ACLU of Connecticut Urges State Officials to Use Existing Powers to Release People Awaiting Trial, Certain Other Incarcerated People During COVID-19 Pandemic

Affiliate: ACLU of Connecticut
March 12, 2020 7:15 pm

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ACLU of Connecticut
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HARTFORD, Conn. – In the wake of confirmed cases in Connecticut of coronavirus/COVID-19, the ACLU of Connecticut today called for state officials to take action to protect incarcerated people, corrections employees, and the general public by reducing the use of imprisonment in Connecticut.

“Given the CDC’s warnings about avoiding confined spaces and the threat COVID-19 poses to elderly people and those with serious chronic medical conditions, we urge state officials to exercise their existing powers to reduce incarceration as much as possible during this pandemic,” said David McGuire, executive director of the ACLU of Connecticut. “Confining people in close quarters increases the risk of infection, but thousands of Connecticut residents are needlessly incarcerated right now, including those who are accused of a crime and unable to afford bail, and those who are elderly and infirm. In the interest of public health, we are calling on state officials to reduce confinement in state prisons and jails by limiting arrests to serious offenses; releasing people who are being held pre-trial based on inability to afford bail; instituting furloughs, compassionate release, and expedited parole for incarcerated people who are at high risk of serious illness from COVID-19 and pose no public safety threat; and taking steps to avoid backlogs in court dockets. We will be closely monitoring the state’s response to COVID-19 to ensure it protects the health and wellbeing of people who are incarcerated and workers in those facilities.”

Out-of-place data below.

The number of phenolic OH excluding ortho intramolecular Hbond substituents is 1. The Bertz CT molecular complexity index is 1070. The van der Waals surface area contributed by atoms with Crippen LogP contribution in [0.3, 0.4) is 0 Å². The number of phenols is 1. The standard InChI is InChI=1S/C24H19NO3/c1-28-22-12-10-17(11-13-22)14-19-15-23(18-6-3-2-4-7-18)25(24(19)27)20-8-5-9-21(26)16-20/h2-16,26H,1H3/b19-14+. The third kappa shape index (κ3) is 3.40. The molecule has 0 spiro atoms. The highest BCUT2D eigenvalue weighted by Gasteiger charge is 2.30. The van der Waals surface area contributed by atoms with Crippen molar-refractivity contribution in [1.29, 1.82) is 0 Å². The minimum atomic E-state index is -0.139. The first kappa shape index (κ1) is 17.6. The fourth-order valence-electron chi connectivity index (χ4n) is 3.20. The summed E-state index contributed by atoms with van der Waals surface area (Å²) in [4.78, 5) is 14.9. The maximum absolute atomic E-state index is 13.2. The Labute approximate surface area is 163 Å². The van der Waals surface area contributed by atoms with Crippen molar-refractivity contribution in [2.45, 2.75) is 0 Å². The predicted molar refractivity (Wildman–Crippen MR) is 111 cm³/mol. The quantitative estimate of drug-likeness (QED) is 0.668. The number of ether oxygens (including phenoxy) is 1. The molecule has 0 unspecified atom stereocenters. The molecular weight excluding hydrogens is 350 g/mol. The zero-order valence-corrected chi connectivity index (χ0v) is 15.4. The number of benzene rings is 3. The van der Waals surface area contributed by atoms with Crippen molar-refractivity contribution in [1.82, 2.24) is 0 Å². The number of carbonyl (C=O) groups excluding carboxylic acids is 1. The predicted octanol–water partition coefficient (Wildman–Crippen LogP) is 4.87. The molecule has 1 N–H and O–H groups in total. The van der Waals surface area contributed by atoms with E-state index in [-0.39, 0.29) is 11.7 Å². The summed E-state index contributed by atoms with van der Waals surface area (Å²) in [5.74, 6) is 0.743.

The ACLU of Connecticut has sent a letter to Governor Lamont, court officials, administration officials, and prosecutors urging them to use their existing powers under state law to protect vulnerable people who are incarcerated.

For a copy of the letter sent by the ACLU of Connecticut to Governor Ned Lamont, Connecticut Supreme Court Chief Justice Richard Robinson, Chief Court Administrator Patrick Carroll, Chief State’s Attorney Richard Colangelo, Department of Corrections Commissioner Rollin Cook, Department of Emergency Services and Public Protection Commissioner James Rovella, Connecticut Chiefs of Police Association President Keith Mello, and the State’s Attorneys:

For a copy of this statement online:

For the ACLU of Connecticut’s earlier comment on the state’s response to COVID-19:

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